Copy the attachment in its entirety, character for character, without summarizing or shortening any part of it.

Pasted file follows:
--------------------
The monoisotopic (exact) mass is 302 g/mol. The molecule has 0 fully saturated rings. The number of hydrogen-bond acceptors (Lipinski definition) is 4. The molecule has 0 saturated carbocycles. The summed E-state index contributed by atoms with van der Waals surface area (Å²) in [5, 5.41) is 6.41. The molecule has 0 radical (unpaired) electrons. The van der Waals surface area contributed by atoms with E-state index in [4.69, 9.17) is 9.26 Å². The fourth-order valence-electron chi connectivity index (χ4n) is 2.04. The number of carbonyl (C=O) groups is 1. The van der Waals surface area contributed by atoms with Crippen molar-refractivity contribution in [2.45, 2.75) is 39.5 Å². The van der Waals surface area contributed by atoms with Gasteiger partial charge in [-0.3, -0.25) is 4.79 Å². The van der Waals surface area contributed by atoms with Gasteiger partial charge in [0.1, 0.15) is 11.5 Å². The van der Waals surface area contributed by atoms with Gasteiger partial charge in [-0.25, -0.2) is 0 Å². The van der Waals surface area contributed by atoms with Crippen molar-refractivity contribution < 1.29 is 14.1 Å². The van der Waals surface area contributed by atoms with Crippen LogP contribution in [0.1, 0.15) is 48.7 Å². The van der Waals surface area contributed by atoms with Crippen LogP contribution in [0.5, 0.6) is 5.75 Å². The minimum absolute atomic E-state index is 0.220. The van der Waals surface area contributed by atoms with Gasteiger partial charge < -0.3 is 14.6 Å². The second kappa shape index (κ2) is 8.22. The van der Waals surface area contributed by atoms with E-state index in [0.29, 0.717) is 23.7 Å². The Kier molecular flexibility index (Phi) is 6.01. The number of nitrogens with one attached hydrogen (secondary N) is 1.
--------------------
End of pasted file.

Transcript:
The monoisotopic (exact) mass is 302 g/mol. The molecule has 0 fully saturated rings. The number of hydrogen-bond acceptors (Lipinski definition) is 4. The molecule has 0 saturated carbocycles. The summed E-state index contributed by atoms with van der Waals surface area (Å²) in [5, 5.41) is 6.41. The molecule has 0 radical (unpaired) electrons. The van der Waals surface area contributed by atoms with E-state index in [4.69, 9.17) is 9.26 Å². The fourth-order valence-electron chi connectivity index (χ4n) is 2.04. The number of carbonyl (C=O) groups is 1. The van der Waals surface area contributed by atoms with Crippen molar-refractivity contribution in [2.45, 2.75) is 39.5 Å². The van der Waals surface area contributed by atoms with Gasteiger partial charge in [-0.3, -0.25) is 4.79 Å². The van der Waals surface area contributed by atoms with Gasteiger partial charge in [0.1, 0.15) is 11.5 Å². The van der Waals surface area contributed by atoms with Gasteiger partial charge in [-0.25, -0.2) is 0 Å². The van der Waals surface area contributed by atoms with Crippen molar-refractivity contribution < 1.29 is 14.1 Å². The van der Waals surface area contributed by atoms with Crippen LogP contribution in [0.1, 0.15) is 48.7 Å². The van der Waals surface area contributed by atoms with Crippen LogP contribution in [0.5, 0.6) is 5.75 Å². The minimum absolute atomic E-state index is 0.220. The van der Waals surface area contributed by atoms with Gasteiger partial charge < -0.3 is 14.6 Å². The second kappa shape index (κ2) is 8.22. The van der Waals surface area contributed by atoms with E-state index in [0.29, 0.717) is 23.7 Å². The Kier molecular flexibility index (Phi) is 6.01. The number of nitrogens with one attached hydrogen (secondary N) is 1.